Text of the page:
Drink Driving - rights on being detained or arrested
Section 23 of the New Zealand Bill of Rights Act 1990 sets out some basic legal rights that a person can expect when being "detained" by the Police or other government agency. Being "detained" has a broader meaning than the stricter notion of being "arrested". A police officer must advise a person that they are being arrested for a specific criminal offence, before the person is legally under arrest. Up until this point, there is generally no obligation to accompany a police officer or answer any questions apart from giving a name, address and details about a driver's identity where the person being questioned is a passenger in a motor vehicle.
Where a police officer indicates that a person is not under arrest but will be arrested if they fail to accompany the officer, they are effectively "detained" for the purposes of the Bill of Rights (Bill of Rights Act 1990) . This situation might occur at the roadside if, for example, a driver has failed a breath alcohol test. At this stage the person is required to accompany the police officer to the Police station if requested to do so. They are technically not under arrest, but are being "detained" under Section 59 or the Land Transport Act 1998. A refusal to accompany a police officer, even momentarily, amounts to a criminal offence for which the driver can be arrested. This offence has serious consequences and the driver could face a fine of up to $4,500 and disqualification from driving.
The first "right" that a detained person has is to be told why they are being detained. Secondly, they will be told they have a right to "consult and instruct a lawyer without delay". If the detained person does not already have a lawyer, the Police are obliged to provide them with a telephone and a list of lawyers to contact. These lawyers have all agreed to be on the Police list and will provide initial legal advice free of charge.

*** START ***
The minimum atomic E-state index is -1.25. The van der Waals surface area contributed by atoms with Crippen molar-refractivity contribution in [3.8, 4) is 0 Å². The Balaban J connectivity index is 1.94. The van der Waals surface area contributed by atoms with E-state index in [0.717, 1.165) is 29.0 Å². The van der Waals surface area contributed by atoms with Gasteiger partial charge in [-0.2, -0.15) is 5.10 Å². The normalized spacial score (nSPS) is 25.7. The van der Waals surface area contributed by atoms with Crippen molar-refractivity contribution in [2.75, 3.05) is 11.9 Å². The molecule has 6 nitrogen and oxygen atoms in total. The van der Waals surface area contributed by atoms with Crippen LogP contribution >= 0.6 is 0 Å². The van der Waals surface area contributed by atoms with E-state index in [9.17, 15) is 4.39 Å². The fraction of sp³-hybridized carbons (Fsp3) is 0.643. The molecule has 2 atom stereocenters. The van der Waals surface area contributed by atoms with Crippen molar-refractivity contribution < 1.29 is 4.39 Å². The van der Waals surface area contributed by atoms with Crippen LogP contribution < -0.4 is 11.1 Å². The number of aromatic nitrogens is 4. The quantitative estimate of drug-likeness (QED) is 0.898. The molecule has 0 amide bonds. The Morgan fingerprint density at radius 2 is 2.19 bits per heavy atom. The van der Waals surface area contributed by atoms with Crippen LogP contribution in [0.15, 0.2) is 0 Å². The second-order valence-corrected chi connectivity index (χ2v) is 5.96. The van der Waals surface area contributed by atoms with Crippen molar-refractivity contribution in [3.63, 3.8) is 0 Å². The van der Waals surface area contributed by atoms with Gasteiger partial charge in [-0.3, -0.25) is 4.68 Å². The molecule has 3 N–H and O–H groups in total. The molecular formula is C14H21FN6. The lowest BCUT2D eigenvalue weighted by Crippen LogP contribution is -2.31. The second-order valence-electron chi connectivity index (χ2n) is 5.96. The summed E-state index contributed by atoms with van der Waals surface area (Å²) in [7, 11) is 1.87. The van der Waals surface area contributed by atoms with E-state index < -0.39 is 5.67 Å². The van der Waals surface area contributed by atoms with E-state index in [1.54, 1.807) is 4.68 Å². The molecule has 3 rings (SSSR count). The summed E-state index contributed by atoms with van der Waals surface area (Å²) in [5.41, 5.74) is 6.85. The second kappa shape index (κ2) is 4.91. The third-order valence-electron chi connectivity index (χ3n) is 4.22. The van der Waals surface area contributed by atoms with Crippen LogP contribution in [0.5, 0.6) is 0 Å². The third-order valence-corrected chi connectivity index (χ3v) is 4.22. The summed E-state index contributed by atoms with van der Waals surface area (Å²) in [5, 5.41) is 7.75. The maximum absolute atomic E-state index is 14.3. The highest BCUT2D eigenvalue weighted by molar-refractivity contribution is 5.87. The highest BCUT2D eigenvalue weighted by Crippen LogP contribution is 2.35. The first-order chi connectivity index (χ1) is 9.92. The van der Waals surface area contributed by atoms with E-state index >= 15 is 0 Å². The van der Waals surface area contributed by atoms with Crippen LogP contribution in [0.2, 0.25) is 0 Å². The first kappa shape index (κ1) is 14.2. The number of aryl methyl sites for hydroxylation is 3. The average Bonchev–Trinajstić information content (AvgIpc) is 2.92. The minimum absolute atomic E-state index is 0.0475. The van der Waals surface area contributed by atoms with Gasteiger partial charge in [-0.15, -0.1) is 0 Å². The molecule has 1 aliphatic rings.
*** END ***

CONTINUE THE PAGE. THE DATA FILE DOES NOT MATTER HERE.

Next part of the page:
Lawyers usually advise drinking drivers to co-operate fully with the Police, as a refusal to provide a breath sample or a blood sample after being requested to do so, is a serious traffic offence and the person is automatically subject to the same penalties as if they had provided a positive sample. Where an evidential breath test results in an excess of 400 micrograms of alcohol, the driver must be advised of their right to undergo a blood test. If taken, the subsequent blood test must exceed 80 milligrams of alcohol per 100 millilitres of blood before a conviction for drink driving can he obtained (note - lesser amounts apply to persons under 20 years of age). Even if the breath test shows a person is not over the legal limit, a police officer can still prohibit them from driving for a period of up to 12 hours. If however they are charged with an excess alcohol offence, they will generally be released on bail to appear at a future Court date. Where a person is kept in custody they have a right to appear before a judge "as soon as possible".
Any detained person must be advised of their right to remain silent. After being advised of this right, anything they do say may be taken down and used in evidence against them in any subsequent Court case.
New Zealand legislation can be located at this address under Statutes.
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